A stunned cabbie may have finally sensationally caught the legendary bigcatof St Albans on camera.
Jahid Choudhury dramatically snapped the wild beast - said to look like a deadly puma - as he drove home at 4.30am after finishing work.
The quick-thinking London Colney taxi driver also captured the beautiful sleek animal, a natural born killer, on video minutes before sunrise on Sunday.
Mr Choudhury was heading home along the heavily-wooded Napsbury Lane in Hertfordshire when he spotted the powerful beige cat lurking by the side of the road.
The amazed motorist immediately pulled over and got out his mobile phone.
The supercool cat eyeballed Mr Choudhury before calmly padding off into the trees.
"It definitely wasn't a domestic cat. When I stopped and reversed it just stared at me," said the driver.
"I wasn't scared or anything. But I was shocked, it was very strange.
"It stared at me and then got up and went into the woods."
He dashed home and called police.
"I have seen lots of big deers and foxes, but this is the wildest animal I have ever seen," he insisted.
The taxi driver spotted the beast while driving through St Albans in the early hours of the morning
The jawdropping drama comes after dozens of sightings of a big cat in and around St Albans over the last few years.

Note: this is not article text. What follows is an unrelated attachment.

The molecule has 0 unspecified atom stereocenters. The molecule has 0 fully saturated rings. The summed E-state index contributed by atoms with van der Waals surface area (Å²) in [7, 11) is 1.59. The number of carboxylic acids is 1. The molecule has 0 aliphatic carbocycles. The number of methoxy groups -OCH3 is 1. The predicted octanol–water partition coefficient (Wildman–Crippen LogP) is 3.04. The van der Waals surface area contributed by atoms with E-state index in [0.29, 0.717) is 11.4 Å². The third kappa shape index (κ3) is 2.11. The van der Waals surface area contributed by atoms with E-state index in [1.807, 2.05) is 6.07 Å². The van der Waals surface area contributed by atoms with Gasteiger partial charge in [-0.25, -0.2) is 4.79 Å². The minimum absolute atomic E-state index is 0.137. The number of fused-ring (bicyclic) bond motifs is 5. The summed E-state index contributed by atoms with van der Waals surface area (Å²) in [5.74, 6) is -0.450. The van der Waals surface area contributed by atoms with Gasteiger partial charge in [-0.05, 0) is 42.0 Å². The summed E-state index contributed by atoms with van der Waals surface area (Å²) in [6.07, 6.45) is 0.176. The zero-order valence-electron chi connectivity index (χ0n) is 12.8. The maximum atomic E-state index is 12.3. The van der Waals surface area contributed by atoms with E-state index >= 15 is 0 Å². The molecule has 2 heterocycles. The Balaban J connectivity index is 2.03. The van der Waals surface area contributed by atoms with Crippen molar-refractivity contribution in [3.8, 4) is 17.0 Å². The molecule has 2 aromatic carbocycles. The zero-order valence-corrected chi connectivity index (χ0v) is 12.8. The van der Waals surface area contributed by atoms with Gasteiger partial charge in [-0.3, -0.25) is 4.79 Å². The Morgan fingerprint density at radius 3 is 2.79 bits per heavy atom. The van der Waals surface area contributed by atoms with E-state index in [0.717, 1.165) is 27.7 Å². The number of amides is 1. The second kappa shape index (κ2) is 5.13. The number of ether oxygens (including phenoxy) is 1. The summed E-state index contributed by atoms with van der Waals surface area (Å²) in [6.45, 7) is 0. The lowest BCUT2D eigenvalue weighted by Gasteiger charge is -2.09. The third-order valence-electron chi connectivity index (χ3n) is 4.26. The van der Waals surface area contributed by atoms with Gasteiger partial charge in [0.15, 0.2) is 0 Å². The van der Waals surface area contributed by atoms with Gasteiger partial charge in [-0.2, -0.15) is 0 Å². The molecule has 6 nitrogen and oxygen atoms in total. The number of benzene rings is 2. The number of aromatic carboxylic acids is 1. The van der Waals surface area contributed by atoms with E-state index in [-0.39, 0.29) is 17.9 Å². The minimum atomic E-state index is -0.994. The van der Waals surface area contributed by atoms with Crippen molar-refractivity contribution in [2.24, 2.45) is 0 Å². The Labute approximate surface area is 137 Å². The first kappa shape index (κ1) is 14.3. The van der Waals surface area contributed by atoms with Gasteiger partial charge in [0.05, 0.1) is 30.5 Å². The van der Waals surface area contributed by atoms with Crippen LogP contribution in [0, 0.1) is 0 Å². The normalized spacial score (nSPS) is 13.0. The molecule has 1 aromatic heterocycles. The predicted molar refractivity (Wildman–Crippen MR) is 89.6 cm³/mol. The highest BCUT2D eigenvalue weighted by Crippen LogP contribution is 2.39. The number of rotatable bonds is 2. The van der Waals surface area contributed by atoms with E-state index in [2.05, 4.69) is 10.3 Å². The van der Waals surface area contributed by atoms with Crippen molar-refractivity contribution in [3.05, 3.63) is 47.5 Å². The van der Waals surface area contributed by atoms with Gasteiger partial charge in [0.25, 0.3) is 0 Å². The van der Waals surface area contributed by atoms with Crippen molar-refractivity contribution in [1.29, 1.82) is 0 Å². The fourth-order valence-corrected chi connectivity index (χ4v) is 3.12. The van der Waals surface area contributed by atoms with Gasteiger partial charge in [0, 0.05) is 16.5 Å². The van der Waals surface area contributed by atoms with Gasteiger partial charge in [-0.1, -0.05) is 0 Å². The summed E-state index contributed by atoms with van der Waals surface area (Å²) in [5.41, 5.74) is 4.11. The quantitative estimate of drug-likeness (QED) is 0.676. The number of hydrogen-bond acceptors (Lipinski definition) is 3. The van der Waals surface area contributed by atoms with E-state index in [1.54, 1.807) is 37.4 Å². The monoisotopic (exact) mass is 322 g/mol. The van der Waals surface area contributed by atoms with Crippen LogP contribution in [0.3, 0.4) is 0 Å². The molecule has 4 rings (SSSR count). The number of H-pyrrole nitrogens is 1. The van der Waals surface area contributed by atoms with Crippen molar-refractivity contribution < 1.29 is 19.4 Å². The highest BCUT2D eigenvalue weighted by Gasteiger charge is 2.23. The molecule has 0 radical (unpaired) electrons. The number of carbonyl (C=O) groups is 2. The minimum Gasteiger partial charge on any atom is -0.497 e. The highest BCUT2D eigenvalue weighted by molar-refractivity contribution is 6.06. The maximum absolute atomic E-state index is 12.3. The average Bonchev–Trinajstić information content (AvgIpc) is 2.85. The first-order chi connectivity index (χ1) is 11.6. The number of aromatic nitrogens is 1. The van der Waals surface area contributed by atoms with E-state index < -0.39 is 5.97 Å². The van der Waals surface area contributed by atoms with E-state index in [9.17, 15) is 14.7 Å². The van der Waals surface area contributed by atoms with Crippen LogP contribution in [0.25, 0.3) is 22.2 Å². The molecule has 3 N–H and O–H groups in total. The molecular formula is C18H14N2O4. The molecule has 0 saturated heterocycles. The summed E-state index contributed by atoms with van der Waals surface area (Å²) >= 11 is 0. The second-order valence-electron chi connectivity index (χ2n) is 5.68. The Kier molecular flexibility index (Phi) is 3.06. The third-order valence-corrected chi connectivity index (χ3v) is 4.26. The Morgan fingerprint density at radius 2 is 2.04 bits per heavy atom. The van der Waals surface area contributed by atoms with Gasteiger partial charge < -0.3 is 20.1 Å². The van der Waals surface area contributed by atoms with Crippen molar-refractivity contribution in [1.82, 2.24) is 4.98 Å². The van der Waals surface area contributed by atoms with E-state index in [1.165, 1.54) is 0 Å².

In January two Oaklands College staff members spotted "a large, sandy-coloured cat".
Ferocious scratch marks were found on a tree after a "huge animal" was seen near Welwyn Garden City. And a burly "muscled" cat bounded in front of a car across a road near Redbourn.
A dog-walker from nearby Wheathampstead stumbled across the mutilated corpse of a muntjac deer in April.
The deer had been brutally killed and stripped amid growing fears that a massive cat was on the loose.
A muntjac deer corpse was brutally butchered at nearby Wheathampstead in April
And scary paw prints were recently found in an Aldwickbury golf bunker, preserved after a night of torrential rain.
Just days ago a shocked driver spotted an animal dart out in front of her car near Redbourn. She said it had "well-defined muscles in its legs" and was a "gingery, sandy colour".
"Cats don't run like dogs or foxes, they are more arched in their backs," she said.
"I don't doubt it was the big cat."
Hertfordshire Police have been inundated with more than 30 big cat reports in the last five years.
Pumas range across the mountains of North and South America.
A male can reach almost eight feet in length and weigh up to 220lbs while a female can often be over six feet long and hit 140lbs. The muscular cats can leap up to 18 feet into the air and hit speeds of 40-50mph in short bursts.
Pumas will kill everything from rabbits and birds to sheep, deer, goats and other livestock.
The magnificent creatures are highly adaptive and are able to survive and thrive in many different environments - making it highly likely that they are flourishing in the English countryside.